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Magic Johnson says he'll always 'support, guide, and love' his gay son in moving birthday post

Magic Johnson support guide love gay son birthday instagram post
instagram @magicjohnson

Magic Johnson didn't always support his son EJ, but now the former basketball player is his "biggest fan."

Magic Johnson is his son EJ's "biggest fan."

The NBA star recently posted a social media tribute to EJ, who is gay, wishing him a happy birthday and expressing his pride in his child. The post featured several images of some of EJ's fiercest outfits over the years, from a stunning white pantsuit to a sleek black dress.

"EJ is amazing and intelligent and has helped so many other people live life as their authentic selves, comfortable in their own skin," Johnson wrote. "Never forget I will always be here to support, guide, and love you because I’m your biggest fan!"

Johnson continued his message in a follow-up post, featuring a family picture with himself, EJ, his wife Cookie, and daughter Elisa. He wrote, "What a fabulous dinner to celebrate EJ’s birthday tonight! As a parent, it’s always a joy to see my kids happy!"

EJ, 32, was outed by TMZ in 2013. Johnson and Cookie supported him publicly at the time, though the athlete would later admit that he wasn't always completely accepting of his sexuality.

The father and son each spoke to Variety in 2022 about their process, with EJ revealing that Johnson would prohibit him from wearing feminine clothes growing up. He said that his parents "were the last people that I really had to talk to about it," and that they "they had to really take that in and digest it."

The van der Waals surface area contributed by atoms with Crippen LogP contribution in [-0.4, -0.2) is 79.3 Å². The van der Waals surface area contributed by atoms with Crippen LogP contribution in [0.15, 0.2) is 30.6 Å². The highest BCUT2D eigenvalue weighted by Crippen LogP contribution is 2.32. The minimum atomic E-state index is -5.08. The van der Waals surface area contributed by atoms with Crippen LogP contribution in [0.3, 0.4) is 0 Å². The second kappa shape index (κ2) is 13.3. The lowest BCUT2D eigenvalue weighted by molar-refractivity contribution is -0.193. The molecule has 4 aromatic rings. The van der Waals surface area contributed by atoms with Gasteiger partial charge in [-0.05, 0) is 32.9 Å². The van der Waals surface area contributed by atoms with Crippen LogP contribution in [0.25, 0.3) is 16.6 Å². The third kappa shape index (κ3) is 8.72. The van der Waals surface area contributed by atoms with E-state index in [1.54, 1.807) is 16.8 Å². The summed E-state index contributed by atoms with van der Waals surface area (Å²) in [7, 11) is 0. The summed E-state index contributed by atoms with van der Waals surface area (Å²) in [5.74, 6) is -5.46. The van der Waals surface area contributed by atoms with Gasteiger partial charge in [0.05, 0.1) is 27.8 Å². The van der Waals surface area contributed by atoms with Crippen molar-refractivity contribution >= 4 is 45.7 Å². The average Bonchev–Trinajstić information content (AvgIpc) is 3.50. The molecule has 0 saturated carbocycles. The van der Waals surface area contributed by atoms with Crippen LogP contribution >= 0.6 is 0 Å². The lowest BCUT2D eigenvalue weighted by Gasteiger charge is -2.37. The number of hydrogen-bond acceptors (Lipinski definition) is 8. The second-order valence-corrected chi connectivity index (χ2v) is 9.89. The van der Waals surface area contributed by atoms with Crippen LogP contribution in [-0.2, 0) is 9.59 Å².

“Especially my dad, because he was really the last person to talk to," EJ said. "I think it was just a lot for him to swallow in that conversation. A lot of just going back and forth. And he just was rattling off about things that weren’t particularly nice. But he’s not somebody who works great being cornered or surprised.”

After coming out, EJ would find success appearing on the reality seriesRich Kids of Beverly Hills, before later becoming the subject of his own spin-off series, EJNYC, which was the first reality series to profile a queer youth of color. He has since worked on a number of fashion and entertainment shows as a commentator.

Johnson said that he eventually changed his heart after he saw how EJ's coming out helped other young LGBTQ+ people come out to their own parents. The revelation also inspired him to leave the church he grew up in, the West Angeles Church of God in Christ, because of their views on LGBTQ+ people.

“He changed me,” Johnson continued in his 2022 interview. “He was so proud. This dude here is just so proud of who he is."

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Ryan Adamczeski

Ryan is a staff writer at The Advocate, and a graduate of New York University Tisch's Department of Dramatic Writing, with a focus in television writing and comedy. She first became a published author at the age of 15 with her YA novel "Someone Else's Stars," and is now a member of GALECA, the LGBTQ+ society of entertainment critics. In her free time, Ryan likes watching New York Rangers hockey, listening to the Beach Boys, and practicing witchcraft.
Ryan is a staff writer at The Advocate, and a graduate of New York University Tisch's Department of Dramatic Writing, with a focus in television writing and comedy. She first became a published author at the age of 15 with her YA novel "Someone Else's Stars," and is now a member of GALECA, the LGBTQ+ society of entertainment critics. In her free time, Ryan likes watching New York Rangers hockey, listening to the Beach Boys, and practicing witchcraft.